Lessons From The French Tech Next40/120

The government's central role, looking for exits, and chasing international talent.

8 months ago   •   7 min read

By Chris O'Brien

With a great deal of fanfare, the French government announced yesterday the latest edition of the French Tech40/120. It’s a list of France’s hottest startups who are eligible to receive hands-on support from government agencies to help them overcome any possible obstacles - bureaucratic, economic, regulatory - that stand in the way of their growth. You can see the full list of companies on Sifted.eu.

There are several ways to interpret the 2nd annual list. It’s a testament to the increasingly deep bench of startups in France as well their ability to scale. It’s also a recognition that to accelerate growth, such a tailored program is necessary even after several years of reforms designed to make it easier to start a company and grow. But looking even more closely at the list, one can also glimpse some of the ongoing challenges: diversity, lack of exits, and attracting international talent.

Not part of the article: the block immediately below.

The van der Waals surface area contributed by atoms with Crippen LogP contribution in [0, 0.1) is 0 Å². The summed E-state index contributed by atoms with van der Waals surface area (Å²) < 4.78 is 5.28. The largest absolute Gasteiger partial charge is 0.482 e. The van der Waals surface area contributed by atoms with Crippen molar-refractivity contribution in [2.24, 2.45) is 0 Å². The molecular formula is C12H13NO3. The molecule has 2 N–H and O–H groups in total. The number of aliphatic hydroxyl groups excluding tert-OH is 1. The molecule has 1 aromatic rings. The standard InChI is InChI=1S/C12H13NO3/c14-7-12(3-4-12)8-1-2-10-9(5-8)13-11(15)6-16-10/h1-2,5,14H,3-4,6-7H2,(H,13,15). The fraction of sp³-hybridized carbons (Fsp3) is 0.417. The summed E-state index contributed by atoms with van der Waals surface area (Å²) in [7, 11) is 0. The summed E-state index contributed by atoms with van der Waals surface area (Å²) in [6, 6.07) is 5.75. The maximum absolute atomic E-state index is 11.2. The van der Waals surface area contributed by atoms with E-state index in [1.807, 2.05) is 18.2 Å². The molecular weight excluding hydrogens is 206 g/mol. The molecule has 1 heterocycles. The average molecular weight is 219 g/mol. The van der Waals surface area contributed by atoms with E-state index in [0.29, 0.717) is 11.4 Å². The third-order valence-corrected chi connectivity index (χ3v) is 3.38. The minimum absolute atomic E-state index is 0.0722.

Digital Minister Cédric O announced the new class on Monday at the Paris headquarters of Mirakl, the B2B marketplace startup that has become the latest French Tech poster child thanks to the $300 million round of venture capital it raised last year.

After the second annual list was released, I co-hosted with Ethan Pierse a discussion on Clubhouse about the list that featured Kat Borlongan, the director of La French Tech mission. It also included TechCrunch’s Mike Butcher, CybelAngel CEO and co-founder Erwan Keraudy (new to the Next40), and Joone CEO and co-founder Carole Juge-Llewellyn (new to the 120).

The list is designed in part to achieve the government’s stated goal of having 25 unicorns in France by 2025. Inclusion in the list, Borlongan explained, is almost purely quantitative. The 40 companies picked for the Next40 must either have valuations north of €1 billion, or have raised at least €100 million, or have a business model validated by a combination of funding and revenue growth.